Finding the Voice in All Things

The Evergreen State College Summer Quarter 2001

Instructors: Rebecca Chamberlain and Steven Fenwick

  8 Credits, Second Session

  9:00-5:00 Saturdays and Sundays

What is the relationship between nature, language, and human psychology?  We are all aware of our earthís ecological troubles and many of us grieve the loss of species due to our human activities.  Most of us value nature and an ecologically sustainable environment and work on ways to solve this problem, yet we often feel depressed, hopeless, and guilty about the ways we still contribute to it.  This touches us deeply on the psychological and spiritual level. As writers, activists, artists and critical thinkers, what can we do to respond to the challenges we face? How do shifts in language and perception effect our view of nature?   What can we do to find the voice in all things?

This course combines creative writing, storytelling, myth, literature, natural history and ecopsychology.  We will develop skills in writing, critical reading, and nature observation as we explore current issues in the relationship between psyche and nature. The class will involve field study and workshops on creative writing and ecopsychology.  We will study mythology related to the psychology of nature and culture, and we will read a number writers, naturalists, psychologists, and philosophers that explore our human experience of the more-than-human world. Authors will include: Thoreau, Muir, Wordsworth, Whitman, David Abram, Mary Oliver, Terry Tempest Williams, Gary Snyder, Theodore Rozsak, James Hillman, Joanna Macy, and others.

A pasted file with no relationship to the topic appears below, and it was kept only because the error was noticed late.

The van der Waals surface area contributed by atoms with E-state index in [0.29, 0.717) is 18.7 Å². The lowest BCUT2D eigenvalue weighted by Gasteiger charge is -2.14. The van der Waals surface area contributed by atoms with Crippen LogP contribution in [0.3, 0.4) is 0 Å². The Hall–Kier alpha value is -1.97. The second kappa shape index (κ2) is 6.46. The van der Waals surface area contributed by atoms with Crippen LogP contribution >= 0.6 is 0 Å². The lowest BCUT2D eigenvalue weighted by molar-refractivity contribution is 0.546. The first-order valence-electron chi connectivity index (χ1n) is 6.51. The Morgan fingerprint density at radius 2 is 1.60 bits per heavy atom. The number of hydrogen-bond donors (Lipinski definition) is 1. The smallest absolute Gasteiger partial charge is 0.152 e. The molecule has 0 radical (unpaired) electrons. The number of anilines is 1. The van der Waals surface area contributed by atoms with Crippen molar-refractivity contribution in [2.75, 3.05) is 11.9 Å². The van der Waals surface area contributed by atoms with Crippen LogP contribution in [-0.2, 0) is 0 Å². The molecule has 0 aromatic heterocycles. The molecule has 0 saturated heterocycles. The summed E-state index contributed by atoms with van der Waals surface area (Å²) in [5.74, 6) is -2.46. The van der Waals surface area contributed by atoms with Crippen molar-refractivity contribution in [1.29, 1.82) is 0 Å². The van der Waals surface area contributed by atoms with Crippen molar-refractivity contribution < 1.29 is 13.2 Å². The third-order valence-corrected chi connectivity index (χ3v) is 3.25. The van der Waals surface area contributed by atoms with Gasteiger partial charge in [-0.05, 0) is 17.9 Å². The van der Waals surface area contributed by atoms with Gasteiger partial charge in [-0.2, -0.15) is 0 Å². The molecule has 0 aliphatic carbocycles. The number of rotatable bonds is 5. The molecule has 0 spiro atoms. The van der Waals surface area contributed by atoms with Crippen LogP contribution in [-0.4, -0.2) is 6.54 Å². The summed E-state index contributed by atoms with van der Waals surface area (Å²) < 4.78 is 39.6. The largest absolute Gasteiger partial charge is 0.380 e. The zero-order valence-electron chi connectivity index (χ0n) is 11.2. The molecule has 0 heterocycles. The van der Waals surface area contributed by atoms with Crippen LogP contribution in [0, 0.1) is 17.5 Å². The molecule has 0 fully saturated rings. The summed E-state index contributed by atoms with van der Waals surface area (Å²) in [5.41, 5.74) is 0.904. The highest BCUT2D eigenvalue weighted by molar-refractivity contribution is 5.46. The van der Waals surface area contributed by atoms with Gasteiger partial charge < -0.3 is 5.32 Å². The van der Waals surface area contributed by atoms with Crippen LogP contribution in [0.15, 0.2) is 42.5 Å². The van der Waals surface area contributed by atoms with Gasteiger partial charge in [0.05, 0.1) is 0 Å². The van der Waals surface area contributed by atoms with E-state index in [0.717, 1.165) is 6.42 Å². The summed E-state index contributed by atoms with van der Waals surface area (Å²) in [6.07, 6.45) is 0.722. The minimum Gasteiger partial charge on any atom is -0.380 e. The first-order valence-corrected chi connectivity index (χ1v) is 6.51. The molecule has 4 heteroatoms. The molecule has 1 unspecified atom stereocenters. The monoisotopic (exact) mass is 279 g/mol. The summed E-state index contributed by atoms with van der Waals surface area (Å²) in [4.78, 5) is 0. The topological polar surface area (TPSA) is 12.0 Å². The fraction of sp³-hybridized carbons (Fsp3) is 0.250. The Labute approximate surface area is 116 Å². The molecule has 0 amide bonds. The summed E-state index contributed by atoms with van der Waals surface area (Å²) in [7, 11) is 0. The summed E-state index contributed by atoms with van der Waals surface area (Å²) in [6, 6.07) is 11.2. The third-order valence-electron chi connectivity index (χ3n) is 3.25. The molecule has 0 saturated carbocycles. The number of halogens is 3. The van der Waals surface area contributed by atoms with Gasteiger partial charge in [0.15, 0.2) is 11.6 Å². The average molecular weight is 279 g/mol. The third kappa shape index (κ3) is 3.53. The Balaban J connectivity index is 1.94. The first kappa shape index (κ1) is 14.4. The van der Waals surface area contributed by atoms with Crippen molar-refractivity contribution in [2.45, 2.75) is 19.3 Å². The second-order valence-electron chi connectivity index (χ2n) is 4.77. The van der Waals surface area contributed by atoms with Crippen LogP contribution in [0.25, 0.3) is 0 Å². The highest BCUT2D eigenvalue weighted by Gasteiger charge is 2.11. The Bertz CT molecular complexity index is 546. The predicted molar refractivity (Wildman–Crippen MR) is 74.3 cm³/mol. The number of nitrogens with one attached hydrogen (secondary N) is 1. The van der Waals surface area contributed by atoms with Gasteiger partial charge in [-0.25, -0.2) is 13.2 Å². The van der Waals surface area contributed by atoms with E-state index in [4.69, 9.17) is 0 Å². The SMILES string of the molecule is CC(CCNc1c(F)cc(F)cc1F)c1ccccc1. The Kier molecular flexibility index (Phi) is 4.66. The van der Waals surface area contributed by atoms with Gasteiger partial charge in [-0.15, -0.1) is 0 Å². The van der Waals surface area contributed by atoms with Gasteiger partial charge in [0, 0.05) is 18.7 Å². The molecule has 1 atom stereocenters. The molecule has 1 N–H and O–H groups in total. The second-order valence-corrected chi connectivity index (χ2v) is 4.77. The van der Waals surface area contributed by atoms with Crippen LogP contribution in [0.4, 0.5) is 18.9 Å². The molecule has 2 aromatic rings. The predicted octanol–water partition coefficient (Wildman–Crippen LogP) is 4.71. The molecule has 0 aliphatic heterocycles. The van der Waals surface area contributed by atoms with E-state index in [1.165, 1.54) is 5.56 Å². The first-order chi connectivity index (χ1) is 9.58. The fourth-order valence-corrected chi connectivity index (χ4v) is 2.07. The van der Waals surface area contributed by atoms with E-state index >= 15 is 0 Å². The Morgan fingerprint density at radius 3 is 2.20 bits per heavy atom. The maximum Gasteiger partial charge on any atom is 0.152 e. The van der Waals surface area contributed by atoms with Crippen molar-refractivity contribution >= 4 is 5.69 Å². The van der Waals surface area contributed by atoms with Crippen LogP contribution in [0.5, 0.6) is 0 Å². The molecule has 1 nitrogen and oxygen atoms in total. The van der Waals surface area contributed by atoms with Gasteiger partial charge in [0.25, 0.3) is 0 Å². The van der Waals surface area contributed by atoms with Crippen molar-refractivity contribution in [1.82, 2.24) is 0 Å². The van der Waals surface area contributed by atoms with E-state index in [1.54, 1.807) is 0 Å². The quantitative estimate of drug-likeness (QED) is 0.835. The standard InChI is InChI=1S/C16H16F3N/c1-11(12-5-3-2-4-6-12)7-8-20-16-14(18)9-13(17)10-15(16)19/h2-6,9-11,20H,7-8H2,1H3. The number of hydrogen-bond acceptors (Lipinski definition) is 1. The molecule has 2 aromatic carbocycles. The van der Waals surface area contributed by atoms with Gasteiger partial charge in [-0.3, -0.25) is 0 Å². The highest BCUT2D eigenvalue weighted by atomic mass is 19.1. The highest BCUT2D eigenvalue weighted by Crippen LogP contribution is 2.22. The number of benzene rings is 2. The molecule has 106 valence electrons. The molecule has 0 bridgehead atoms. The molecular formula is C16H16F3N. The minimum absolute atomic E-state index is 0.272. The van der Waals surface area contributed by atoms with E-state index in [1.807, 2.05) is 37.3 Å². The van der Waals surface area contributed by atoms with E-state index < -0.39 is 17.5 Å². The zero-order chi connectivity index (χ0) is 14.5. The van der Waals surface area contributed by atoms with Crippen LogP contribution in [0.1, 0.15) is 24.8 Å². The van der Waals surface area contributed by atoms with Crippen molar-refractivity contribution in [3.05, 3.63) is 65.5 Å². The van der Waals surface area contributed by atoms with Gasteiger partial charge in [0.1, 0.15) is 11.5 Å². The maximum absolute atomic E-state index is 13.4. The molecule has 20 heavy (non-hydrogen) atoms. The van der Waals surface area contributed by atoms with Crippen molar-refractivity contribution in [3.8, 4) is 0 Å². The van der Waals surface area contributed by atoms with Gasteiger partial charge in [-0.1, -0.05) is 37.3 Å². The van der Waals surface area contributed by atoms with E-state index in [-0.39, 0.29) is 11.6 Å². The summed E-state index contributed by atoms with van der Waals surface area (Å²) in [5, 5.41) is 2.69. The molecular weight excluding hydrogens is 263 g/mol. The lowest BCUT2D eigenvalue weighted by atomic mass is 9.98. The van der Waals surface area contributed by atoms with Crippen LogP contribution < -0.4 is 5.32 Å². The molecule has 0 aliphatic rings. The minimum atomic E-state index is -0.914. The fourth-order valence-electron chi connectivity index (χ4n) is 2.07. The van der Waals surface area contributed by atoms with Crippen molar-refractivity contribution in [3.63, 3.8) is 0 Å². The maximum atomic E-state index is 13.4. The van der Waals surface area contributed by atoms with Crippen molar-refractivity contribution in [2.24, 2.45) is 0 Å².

Abram, David.  The Spell of the Sensuous.  New York:  Vintage, 1996.
Ross, Carolyn, Writing Nature: An Ecological Reader For Writers.  New York: St. Martinís Press, 1995.
Roszak, T., Gomes M.E., and Kanner, A.D. (Eds.) Ecopsychology:  Restoring the Earth, Healing the Mind. San Francisco: Sierra Club Books. 1995.


Rebecca Chamberlain: Material filed on campus.

Steven Fenwick, Ph. D.  in Psychology and Environmental Philosophy is also a Diplomate in Process Oriented Psychology.  He also has a degree in Biology and Environmental Studies.   He currently teaches ecopsychology courses at Antioch University.  He has over twenty years experience as a therapist and group facilitator and maintains a private practice.  He is currently writing a book on a process-oriented approach to ecopsychology.

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E-mail:Rebecca Chamberlain
Last modified: 4/17/2001